CANBERRA OBSERVED: Can Beazley win on workplace relations?
News Weekly, June 24, 2006
The new workplace relations legislation is the Howard Government's riskiest move, and it is the Coalition which is more vulnerable on this issue than Mr Beazley.
The battlelines for the next election have now been drawn following Kim Beazley's bold decision to axe Australian Workplace Agreements (AWAs) if he wins office.
The move has galvanised both the Opposition and the Coalition, which now have the clearest policy divide on industrial relations. But both cannot be right.
While the last election was fought over interest rates, schools funding and the unknown, divisive figure of Mark Latham, this election will be fought on the economy, unemployment and industrial relations.
Mr Beazley is arguing that the new workplace relations laws go too far; were never wanted in the first place - even by business; and are ideologically driven by the Liberal and National parties which are using them to break the union movement and its political arm, the Australian Labor Party.
Certainly, Mr Beazley's move has managed to unite Labor in a way it has not been for three or four years, and has (probably) cemented his own leadership. He has given the party something to fight for.
On a winner
But the Prime Minister John Howard is also giving the impression he is on a winner. He argues that Mr Beazley's decision to axe AWAs is another "backflip", a cave-in to unions, and further evidence that Labor's leader is weak and economically backward-looking.
Mr Howard's confidence on this issue should not be a surprise given that that industrial relations has been his policy forte for over 30 years.
Mr Howard understands it, has clear and unequivocal convictions about a deregulated labour market, and has had long experience, in both government and opposition, in the gradual dismantling of the old rigid industrial relations system.
Furthermore, the economy is still booming, despite the hangover of the Sydney property bust, and unemployment has ducked under 5 per cent for the first time since the mid-1970s.
But this must be close to a low point in the cycle, given that the remaining jobless consist of mostly older, unskilled and entrenched unemployed males, who all need special, targetted assistance to get back into work.
In any case, the boom in new jobs has been achieved entirely via the existing workplace system, and on the back of an unprecedented boom in commodities.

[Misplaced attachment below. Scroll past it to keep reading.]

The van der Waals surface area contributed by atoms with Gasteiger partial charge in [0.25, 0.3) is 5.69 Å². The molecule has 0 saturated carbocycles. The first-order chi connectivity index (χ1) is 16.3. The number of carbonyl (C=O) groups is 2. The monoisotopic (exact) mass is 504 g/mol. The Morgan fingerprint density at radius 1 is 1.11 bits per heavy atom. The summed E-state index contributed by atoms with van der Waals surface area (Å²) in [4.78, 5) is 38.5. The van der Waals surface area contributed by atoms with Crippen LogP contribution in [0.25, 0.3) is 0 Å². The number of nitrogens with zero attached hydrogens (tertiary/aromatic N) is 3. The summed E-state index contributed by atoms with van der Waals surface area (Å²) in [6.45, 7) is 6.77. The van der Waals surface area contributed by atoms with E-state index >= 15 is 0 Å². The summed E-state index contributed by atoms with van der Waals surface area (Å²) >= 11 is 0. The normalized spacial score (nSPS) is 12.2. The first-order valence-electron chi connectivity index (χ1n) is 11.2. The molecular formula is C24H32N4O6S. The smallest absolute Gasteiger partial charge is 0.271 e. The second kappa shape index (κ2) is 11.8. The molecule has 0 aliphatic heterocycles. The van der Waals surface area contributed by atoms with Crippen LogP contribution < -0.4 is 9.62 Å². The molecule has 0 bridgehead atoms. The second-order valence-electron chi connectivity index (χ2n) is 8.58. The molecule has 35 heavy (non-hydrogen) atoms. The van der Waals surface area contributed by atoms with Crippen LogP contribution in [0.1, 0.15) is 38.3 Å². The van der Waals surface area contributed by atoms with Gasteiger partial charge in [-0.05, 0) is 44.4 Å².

The danger for the Government is what may happen if and when things start to turn sour and unemployment begins to creep up again.
Already, ruthless employers are using the new system to rip away penalty and weekend rates, extra pay on public holidays and a host of other allowances from First Aid to tool allowances.
And again, quite legally, employers are offering AWAs to new employees without compensating for the lost benefits - or, in the notorious Spotlight case in Coffs Harbour, just two cents an hour extra.
Strangely, no one in the Government saw this coming.
In a booming economy, economic theory suggests it should be a workers' market - they should be in a position to demand higher wages, and negotiate better deals.
But the fact is there is not one labour market, but hundreds of labour markets in towns and regions around the country. The Spotlight shop assistant is not in the same bargaining position as a monster-truck mechanic in the Pilbara.
And, even in a booming economy, a single, unskilled or lowly-educated employer is never going to be on a level-playing field with a multinational company.
The fact is, despite the Government's bravado, behind the scenes there is more concern about the new IR laws in Government ranks than it cares to admit.
The Government has been stung by the number of early instances of employer exploitation of its new laws.
And it knows the public are extremely uncomfortable about a system which allows employers to strip away penalty rates, paid public holidays and other benefits.
So far, it seems the new system provides an opportunity for employers to keep wages low.
And, if unemployment rises, it will be a slow-burning disaster for the Government.
After the introduction of the GST, the new Workplace Relations legislation is the Howard Government's riskiest move, and it is the Coalition which is more vulnerable on this issue than Mr Beazley.
Unless there are moves to water down the new laws, it is difficult to see how, at a minimum, the Coalition will not lose seats at the next election.